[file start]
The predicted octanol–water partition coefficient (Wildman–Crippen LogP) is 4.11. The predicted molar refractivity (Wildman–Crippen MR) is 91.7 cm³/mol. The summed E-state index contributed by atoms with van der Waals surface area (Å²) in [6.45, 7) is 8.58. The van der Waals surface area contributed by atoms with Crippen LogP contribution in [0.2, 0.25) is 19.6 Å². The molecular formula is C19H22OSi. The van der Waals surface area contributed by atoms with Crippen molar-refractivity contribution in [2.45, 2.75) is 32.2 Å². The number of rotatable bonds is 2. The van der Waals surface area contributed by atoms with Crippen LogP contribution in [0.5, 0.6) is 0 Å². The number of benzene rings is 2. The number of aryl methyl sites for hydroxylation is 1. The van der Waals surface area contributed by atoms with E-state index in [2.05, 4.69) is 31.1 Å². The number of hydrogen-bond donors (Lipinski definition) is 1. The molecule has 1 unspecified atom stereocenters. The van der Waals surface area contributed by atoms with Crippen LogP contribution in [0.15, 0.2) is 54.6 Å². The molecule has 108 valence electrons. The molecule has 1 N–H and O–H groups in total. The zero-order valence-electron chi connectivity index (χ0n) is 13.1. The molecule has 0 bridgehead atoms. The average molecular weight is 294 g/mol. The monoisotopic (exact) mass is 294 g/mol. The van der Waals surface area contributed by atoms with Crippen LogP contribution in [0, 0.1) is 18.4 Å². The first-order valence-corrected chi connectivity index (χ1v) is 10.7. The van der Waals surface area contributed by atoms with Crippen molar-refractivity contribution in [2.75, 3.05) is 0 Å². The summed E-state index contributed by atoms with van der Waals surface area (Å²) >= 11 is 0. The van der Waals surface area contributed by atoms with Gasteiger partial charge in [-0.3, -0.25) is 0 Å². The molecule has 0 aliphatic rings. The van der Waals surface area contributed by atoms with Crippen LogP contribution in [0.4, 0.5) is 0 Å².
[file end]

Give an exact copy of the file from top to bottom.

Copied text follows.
The predicted octanol–water partition coefficient (Wildman–Crippen LogP) is 4.11. The predicted molar refractivity (Wildman–Crippen MR) is 91.7 cm³/mol. The summed E-state index contributed by atoms with van der Waals surface area (Å²) in [6.45, 7) is 8.58. The van der Waals surface area contributed by atoms with Crippen LogP contribution in [0.2, 0.25) is 19.6 Å². The molecular formula is C19H22OSi. The van der Waals surface area contributed by atoms with Crippen molar-refractivity contribution in [2.45, 2.75) is 32.2 Å². The number of rotatable bonds is 2. The van der Waals surface area contributed by atoms with Crippen LogP contribution in [0.5, 0.6) is 0 Å². The number of benzene rings is 2. The number of aryl methyl sites for hydroxylation is 1. The van der Waals surface area contributed by atoms with E-state index in [2.05, 4.69) is 31.1 Å². The number of hydrogen-bond donors (Lipinski definition) is 1. The molecule has 1 unspecified atom stereocenters. The van der Waals surface area contributed by atoms with Crippen LogP contribution in [0.15, 0.2) is 54.6 Å². The molecule has 108 valence electrons. The molecule has 1 N–H and O–H groups in total. The zero-order valence-electron chi connectivity index (χ0n) is 13.1. The molecule has 0 bridgehead atoms. The average molecular weight is 294 g/mol. The monoisotopic (exact) mass is 294 g/mol. The van der Waals surface area contributed by atoms with Crippen LogP contribution in [0, 0.1) is 18.4 Å². The first-order valence-corrected chi connectivity index (χ1v) is 10.7. The van der Waals surface area contributed by atoms with Crippen molar-refractivity contribution in [2.75, 3.05) is 0 Å². The summed E-state index contributed by atoms with van der Waals surface area (Å²) >= 11 is 0. The van der Waals surface area contributed by atoms with Gasteiger partial charge in [-0.3, -0.25) is 0 Å². The molecule has 0 aliphatic rings. The van der Waals surface area contributed by atoms with Crippen LogP contribution in [0.4, 0.5) is 0 Å².